Field survey and data collection

We conducted a field investigation in the study area from July to August 2022. Semi-structured interviews, key informant interviews, and participatory investigations were carried out [34]. We interviewed 216 locals in 10 villages (Table 1), including 112 males and 104 females aged 16 to 88. The villages were selected using convenient sampling. Local villagers speak local Chinese (Shanglihua), without any religious belief reported. Most of the interviewees were selected randomly, while eight informants who were experienced in making medicinal liquor were recommended by the villagers.

Table 1 Geographical and sociodemographic information of the interviewed villages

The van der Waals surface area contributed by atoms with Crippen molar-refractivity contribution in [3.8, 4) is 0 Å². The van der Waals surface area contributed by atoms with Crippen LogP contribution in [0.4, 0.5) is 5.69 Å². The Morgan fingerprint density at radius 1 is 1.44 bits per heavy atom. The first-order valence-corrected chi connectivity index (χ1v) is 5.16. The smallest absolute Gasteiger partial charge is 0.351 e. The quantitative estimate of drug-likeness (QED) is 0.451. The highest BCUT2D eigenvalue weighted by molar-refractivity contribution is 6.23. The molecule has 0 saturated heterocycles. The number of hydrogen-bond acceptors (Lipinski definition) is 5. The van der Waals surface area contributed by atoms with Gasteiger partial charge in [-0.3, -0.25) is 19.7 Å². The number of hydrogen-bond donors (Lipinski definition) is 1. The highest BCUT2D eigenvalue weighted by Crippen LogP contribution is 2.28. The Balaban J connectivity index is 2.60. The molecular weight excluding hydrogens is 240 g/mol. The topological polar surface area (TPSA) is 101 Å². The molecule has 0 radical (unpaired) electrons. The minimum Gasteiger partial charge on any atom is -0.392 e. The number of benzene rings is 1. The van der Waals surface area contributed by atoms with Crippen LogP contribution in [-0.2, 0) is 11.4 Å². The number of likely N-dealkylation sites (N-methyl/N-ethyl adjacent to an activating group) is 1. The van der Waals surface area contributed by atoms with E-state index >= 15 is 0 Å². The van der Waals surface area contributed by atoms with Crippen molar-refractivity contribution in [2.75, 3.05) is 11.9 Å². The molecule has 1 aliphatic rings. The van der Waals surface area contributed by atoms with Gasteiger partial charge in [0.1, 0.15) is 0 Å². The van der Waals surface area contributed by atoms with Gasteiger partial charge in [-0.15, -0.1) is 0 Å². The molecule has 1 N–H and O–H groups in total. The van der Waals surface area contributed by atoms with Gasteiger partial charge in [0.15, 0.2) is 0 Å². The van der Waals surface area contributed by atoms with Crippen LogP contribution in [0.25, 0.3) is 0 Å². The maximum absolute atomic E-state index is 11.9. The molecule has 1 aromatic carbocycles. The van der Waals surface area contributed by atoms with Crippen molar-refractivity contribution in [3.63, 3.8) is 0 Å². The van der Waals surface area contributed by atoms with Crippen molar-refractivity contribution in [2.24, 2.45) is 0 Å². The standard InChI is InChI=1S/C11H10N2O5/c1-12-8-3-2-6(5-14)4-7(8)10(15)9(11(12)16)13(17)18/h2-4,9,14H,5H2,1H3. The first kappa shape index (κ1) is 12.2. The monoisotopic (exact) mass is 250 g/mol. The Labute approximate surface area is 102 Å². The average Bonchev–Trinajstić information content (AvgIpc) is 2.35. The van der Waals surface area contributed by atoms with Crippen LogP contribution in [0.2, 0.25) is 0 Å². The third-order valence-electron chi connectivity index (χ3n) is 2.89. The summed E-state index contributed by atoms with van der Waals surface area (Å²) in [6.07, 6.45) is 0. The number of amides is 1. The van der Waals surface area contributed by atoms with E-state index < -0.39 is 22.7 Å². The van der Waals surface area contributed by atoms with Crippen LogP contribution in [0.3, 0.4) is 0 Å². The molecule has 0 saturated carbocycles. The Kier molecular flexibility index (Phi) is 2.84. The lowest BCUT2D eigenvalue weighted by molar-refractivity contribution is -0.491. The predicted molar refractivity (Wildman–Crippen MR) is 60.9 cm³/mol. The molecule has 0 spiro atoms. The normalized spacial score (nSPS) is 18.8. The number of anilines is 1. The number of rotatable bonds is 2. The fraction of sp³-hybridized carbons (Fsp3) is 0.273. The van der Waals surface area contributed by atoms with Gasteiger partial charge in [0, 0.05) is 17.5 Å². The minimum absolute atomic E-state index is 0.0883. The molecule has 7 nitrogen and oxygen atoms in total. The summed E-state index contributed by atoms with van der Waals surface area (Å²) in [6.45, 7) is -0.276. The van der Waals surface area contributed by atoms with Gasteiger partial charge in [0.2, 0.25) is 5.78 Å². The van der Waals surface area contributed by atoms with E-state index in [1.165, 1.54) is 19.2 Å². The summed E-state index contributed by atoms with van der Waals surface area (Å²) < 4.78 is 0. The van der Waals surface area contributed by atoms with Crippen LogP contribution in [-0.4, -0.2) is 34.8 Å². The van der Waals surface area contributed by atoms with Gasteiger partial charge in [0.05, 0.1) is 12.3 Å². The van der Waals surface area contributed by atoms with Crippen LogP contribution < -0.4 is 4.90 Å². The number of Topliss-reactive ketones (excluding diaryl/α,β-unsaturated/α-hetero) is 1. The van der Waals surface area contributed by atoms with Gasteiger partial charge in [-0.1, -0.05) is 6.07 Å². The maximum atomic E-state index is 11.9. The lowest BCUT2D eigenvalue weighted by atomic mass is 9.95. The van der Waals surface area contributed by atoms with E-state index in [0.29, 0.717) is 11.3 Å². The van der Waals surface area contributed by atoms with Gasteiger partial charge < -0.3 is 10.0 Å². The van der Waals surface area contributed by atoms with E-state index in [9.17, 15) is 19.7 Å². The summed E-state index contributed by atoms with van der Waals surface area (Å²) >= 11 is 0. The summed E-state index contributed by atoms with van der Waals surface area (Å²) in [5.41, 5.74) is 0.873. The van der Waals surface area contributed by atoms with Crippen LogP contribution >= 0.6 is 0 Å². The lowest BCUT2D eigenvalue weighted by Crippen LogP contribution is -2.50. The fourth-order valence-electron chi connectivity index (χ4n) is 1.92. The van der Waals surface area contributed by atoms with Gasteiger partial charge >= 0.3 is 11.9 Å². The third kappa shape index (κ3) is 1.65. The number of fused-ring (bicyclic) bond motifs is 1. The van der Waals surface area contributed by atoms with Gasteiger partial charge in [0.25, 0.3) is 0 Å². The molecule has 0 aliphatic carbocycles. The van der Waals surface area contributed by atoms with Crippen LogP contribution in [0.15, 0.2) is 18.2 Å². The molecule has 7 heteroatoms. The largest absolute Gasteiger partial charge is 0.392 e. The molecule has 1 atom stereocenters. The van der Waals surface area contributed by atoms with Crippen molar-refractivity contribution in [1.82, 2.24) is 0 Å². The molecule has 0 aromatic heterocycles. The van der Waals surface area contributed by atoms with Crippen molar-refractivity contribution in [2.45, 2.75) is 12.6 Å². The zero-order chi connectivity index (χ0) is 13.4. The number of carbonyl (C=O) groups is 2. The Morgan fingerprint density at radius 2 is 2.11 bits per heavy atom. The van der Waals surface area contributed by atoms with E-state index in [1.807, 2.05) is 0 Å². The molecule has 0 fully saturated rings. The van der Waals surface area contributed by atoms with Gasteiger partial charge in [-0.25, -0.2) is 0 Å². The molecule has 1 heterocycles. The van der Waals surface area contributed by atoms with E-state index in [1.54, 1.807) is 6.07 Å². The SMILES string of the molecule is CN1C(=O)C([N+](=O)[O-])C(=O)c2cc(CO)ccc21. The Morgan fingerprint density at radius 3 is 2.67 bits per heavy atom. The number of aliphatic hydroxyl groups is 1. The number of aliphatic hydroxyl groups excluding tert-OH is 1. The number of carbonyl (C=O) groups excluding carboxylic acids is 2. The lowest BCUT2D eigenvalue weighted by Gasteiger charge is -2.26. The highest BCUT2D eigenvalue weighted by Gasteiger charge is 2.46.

At the beginning of the interviews, each respondent was informed about the objective of the survey and encouraged to participate on a volunteer basis with verbal consent. Each interview was conducted face-to-face in local Chinese at their homes or in the field. The sociodemographic information of the interviewees was recorded, including gender, age, educational background, and livelihood (Table 2). The respondents were asked whether they had consumed insects, and if yes, they were further asked to list the species and include related morphological, behavioral, and residential characteristics. Participants were further asked to describe the motivation behind their consumption, the collection practices and preparation methods for each species mentioned, and to provide their opinion on the population size of each edible insect. Non-consumers were asked whether they knew about edible insects, and whether they accepted insects as food, and the reasoning behind their choice. All of the respondents were asked whether they knew about medicinal insects. Relevant information—including insect collection methods, parts used, diseases treated, and detailed therapeutic practices—was documented.